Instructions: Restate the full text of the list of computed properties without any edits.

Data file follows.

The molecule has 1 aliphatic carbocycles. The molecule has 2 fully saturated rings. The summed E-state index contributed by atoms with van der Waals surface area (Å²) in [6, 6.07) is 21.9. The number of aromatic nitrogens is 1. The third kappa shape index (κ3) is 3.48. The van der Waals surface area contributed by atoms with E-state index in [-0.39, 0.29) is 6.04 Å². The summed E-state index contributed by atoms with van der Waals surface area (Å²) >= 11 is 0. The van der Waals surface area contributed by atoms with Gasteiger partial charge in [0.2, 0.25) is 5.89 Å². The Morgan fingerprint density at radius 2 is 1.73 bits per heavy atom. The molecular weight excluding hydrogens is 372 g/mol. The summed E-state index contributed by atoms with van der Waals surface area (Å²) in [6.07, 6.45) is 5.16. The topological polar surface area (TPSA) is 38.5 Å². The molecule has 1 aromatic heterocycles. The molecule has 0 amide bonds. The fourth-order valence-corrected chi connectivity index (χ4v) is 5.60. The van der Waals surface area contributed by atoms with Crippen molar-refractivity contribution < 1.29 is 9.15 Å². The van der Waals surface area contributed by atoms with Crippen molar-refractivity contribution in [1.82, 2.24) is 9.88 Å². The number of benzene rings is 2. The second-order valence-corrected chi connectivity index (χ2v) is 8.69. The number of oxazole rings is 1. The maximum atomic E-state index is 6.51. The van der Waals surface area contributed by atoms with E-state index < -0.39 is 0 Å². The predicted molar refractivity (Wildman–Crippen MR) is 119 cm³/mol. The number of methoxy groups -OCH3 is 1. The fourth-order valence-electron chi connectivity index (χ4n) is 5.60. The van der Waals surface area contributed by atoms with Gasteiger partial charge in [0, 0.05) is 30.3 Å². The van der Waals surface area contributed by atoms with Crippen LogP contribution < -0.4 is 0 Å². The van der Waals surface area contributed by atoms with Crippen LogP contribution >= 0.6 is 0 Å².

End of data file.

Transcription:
The molecule has 1 aliphatic carbocycles. The molecule has 2 fully saturated rings. The summed E-state index contributed by atoms with van der Waals surface area (Å²) in [6, 6.07) is 21.9. The number of aromatic nitrogens is 1. The third kappa shape index (κ3) is 3.48. The van der Waals surface area contributed by atoms with E-state index in [-0.39, 0.29) is 6.04 Å². The summed E-state index contributed by atoms with van der Waals surface area (Å²) >= 11 is 0. The van der Waals surface area contributed by atoms with Gasteiger partial charge in [0.2, 0.25) is 5.89 Å². The Morgan fingerprint density at radius 2 is 1.73 bits per heavy atom. The molecular weight excluding hydrogens is 372 g/mol. The summed E-state index contributed by atoms with van der Waals surface area (Å²) in [6.07, 6.45) is 5.16. The topological polar surface area (TPSA) is 38.5 Å². The molecule has 1 aromatic heterocycles. The molecule has 0 amide bonds. The fourth-order valence-corrected chi connectivity index (χ4v) is 5.60. The van der Waals surface area contributed by atoms with Crippen molar-refractivity contribution < 1.29 is 9.15 Å². The van der Waals surface area contributed by atoms with Crippen molar-refractivity contribution in [1.82, 2.24) is 9.88 Å². The number of benzene rings is 2. The second-order valence-corrected chi connectivity index (χ2v) is 8.69. The number of oxazole rings is 1. The maximum atomic E-state index is 6.51. The van der Waals surface area contributed by atoms with E-state index < -0.39 is 0 Å². The predicted molar refractivity (Wildman–Crippen MR) is 119 cm³/mol. The number of methoxy groups -OCH3 is 1. The fourth-order valence-electron chi connectivity index (χ4n) is 5.60. The van der Waals surface area contributed by atoms with Gasteiger partial charge in [0, 0.05) is 30.3 Å². The van der Waals surface area contributed by atoms with Crippen LogP contribution < -0.4 is 0 Å². The van der Waals surface area contributed by atoms with Crippen LogP contribution >= 0.6 is 0 Å².